Ezekiel’s Vision of Israel’s Restoration Part 2 -- By: Merrill Frederick Unger

Journal: Bibliotheca Sacra
Volume: BSAC 106:424 (Oct 1949)
Article: Ezekiel’s Vision of Israel’s Restoration Part 2
Author: Merrill Frederick Unger


Ezekiel’s Vision of Israel’s Restoration
Part 2

Merrill F. Unger

(Continued from the July-September Number, 1949)

{Editor’s note: The footnote in the original printed edition was numbered 17, but in this electronic edition is numbered 1.}

The Vision Interpreted and Explained

The various erroneous views of Ezekiel’s prophecy of the dry bones have been noticed and discussed. There remains to be examined the true view. It has been demonstrated that the vision cannot picture physical resurrection of the dead in general, nor include physical resurrection in any sense, of Israel or others, nor yet be taken as the spiritual resurrection or conversion of a soul, nor yet spiritualized in any way and made applicable to the Christian church. That the true scope and meaning of the passage is the national and spiritual reinstatement of God’s chosen people will appear as the prophecy is further interpreted and explained. It is necessary, first, to examine

I. The Method of the Restoration of Israel

This is indicated to be by the divine power. The question Jehovah addresses to Ezekiel after showing him the valley of the dry bones: “Son of man, can these bones live [i.e., will these bones come to life]?” prepares the way for the miracle. The prophet-priest’s perplexed reply: “O Lord, Jehovah, Thou knowest” (Ezek 37:3) dramatically shows that from a human standpoint it was inconceivable that they could ever come to life again, and, in any case, nothing short of the omnipotence of God could ever effect this—so many they were and so dry were they.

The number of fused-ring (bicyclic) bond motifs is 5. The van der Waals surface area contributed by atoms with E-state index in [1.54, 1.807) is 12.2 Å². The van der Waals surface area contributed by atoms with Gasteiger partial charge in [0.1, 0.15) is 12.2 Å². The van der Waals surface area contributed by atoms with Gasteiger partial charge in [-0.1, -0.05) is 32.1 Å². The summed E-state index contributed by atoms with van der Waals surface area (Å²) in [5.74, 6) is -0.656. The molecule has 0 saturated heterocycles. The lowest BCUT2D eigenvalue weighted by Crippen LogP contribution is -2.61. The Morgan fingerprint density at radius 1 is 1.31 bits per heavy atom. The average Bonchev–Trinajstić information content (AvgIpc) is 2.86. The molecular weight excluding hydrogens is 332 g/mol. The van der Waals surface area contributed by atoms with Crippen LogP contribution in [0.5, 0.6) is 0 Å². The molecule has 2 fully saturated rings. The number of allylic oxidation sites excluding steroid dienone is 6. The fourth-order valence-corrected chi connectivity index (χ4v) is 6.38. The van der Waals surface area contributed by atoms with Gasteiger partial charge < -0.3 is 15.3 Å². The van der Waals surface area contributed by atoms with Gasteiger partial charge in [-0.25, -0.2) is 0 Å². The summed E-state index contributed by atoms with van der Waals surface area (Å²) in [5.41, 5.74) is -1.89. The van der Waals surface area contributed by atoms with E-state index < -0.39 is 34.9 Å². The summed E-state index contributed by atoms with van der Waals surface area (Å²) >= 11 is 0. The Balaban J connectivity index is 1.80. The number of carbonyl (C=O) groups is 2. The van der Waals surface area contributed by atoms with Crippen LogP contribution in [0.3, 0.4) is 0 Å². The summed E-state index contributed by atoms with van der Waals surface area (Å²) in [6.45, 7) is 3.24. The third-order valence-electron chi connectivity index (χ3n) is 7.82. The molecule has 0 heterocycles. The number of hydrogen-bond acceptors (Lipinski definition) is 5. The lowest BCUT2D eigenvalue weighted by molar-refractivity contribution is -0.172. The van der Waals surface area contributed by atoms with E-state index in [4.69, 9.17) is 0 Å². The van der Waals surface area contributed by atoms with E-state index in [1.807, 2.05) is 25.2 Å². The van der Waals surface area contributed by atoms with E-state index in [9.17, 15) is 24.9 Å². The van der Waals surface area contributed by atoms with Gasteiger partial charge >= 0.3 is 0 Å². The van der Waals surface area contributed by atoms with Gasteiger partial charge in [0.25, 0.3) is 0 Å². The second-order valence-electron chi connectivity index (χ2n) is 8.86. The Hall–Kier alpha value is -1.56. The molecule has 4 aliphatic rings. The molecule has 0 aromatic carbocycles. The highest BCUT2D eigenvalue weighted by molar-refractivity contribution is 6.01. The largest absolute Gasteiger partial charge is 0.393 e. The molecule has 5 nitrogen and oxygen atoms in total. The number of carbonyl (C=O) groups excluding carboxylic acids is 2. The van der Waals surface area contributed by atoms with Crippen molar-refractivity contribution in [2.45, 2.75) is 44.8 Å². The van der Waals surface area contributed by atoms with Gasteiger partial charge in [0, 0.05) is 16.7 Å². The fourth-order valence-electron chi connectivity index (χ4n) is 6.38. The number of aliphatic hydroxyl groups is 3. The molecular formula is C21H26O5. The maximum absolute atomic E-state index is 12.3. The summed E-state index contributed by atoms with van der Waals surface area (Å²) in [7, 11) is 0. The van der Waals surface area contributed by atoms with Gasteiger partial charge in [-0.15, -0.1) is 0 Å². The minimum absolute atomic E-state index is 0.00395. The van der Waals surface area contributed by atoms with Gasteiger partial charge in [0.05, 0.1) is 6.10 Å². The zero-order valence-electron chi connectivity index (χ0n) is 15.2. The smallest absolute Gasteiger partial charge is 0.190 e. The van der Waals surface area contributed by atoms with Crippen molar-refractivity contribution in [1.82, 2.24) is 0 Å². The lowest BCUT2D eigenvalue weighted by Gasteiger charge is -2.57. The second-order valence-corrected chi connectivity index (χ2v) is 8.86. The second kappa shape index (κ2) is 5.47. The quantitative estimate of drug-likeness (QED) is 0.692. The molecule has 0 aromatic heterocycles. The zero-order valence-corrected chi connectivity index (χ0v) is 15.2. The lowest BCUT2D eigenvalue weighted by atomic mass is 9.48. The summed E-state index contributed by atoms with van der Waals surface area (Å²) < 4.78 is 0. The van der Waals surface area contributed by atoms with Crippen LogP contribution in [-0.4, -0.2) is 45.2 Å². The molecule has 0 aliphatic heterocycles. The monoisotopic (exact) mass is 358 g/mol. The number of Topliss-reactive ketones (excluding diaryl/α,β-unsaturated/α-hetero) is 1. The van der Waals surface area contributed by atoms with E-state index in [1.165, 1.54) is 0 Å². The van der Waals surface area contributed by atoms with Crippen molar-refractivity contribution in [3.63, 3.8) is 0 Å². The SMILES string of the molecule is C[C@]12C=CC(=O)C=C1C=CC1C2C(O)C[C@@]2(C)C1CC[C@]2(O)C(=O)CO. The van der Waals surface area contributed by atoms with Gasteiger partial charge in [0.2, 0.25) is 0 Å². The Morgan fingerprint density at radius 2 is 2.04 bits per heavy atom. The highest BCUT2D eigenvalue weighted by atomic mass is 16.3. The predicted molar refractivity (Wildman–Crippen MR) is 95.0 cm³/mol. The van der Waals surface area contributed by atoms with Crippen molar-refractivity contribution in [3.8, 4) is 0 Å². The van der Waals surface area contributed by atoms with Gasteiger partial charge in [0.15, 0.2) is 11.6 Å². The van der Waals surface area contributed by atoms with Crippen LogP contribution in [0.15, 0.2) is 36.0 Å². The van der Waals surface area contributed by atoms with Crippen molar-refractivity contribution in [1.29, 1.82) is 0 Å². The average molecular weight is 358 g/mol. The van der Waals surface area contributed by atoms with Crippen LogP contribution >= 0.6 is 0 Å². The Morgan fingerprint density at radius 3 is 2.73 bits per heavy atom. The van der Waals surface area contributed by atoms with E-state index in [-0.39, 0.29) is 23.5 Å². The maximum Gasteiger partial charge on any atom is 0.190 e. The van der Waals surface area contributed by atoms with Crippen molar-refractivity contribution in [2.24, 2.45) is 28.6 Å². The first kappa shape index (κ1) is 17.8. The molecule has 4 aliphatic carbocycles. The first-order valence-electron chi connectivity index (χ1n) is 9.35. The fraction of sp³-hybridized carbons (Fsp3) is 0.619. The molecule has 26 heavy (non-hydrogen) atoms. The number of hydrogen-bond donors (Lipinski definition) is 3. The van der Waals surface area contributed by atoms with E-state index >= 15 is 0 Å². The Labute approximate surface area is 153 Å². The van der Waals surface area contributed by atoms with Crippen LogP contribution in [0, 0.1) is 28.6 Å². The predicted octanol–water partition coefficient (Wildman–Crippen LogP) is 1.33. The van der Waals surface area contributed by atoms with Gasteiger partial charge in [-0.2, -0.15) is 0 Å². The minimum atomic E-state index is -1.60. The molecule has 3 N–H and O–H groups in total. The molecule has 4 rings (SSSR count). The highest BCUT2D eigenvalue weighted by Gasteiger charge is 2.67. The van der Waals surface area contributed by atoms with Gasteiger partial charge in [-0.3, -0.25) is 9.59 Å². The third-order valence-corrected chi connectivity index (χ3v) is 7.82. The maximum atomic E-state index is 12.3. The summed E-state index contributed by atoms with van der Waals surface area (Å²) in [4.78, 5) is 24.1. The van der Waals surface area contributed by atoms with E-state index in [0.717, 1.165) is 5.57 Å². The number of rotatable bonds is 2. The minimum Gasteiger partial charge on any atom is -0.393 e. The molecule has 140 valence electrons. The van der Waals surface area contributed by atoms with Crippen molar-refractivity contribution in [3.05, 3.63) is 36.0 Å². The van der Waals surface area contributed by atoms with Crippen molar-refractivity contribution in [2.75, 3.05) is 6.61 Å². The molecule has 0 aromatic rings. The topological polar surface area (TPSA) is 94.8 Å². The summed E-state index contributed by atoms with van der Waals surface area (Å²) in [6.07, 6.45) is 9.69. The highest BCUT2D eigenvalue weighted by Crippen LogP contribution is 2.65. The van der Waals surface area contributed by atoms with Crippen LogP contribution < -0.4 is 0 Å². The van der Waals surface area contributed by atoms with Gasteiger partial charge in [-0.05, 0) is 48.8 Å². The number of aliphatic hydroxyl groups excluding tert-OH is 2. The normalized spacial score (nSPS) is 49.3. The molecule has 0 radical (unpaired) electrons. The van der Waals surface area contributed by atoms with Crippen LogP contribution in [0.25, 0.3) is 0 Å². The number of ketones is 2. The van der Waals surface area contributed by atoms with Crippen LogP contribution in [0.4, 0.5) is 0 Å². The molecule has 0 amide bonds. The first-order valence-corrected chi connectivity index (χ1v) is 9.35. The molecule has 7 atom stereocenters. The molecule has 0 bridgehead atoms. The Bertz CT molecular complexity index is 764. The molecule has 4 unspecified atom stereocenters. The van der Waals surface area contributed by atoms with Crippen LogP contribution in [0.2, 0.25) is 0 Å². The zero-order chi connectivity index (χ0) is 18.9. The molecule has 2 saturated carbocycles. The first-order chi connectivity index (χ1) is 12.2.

The method of restoration is further revealed to be not

only by divine power, but also by the divine word. Ezekiel is told to prophesy over the bones and say unto them, “Hear ye the word of Jehovah. Thus saith Jehovah…. I will cause breath to enter into you…. I will lay sinews upon you, and bring flesh upon you, and put breath in you…. ye shall know that I am Jehovah” (vs. 4–6). It is the divine power which operates through the divine word, emphasizing the oft recurring thought in the apparent hopeless impossibility of the rehabilitation of such an effete nation, namely, that what Jehovah promises to fulfill He has the power to fulfill.

The idea of the divine power working through the divine word is also significantly and prominently linked with Israel’s national gathering in the key New Testament passages on the subject. Thus in Matthew 2...

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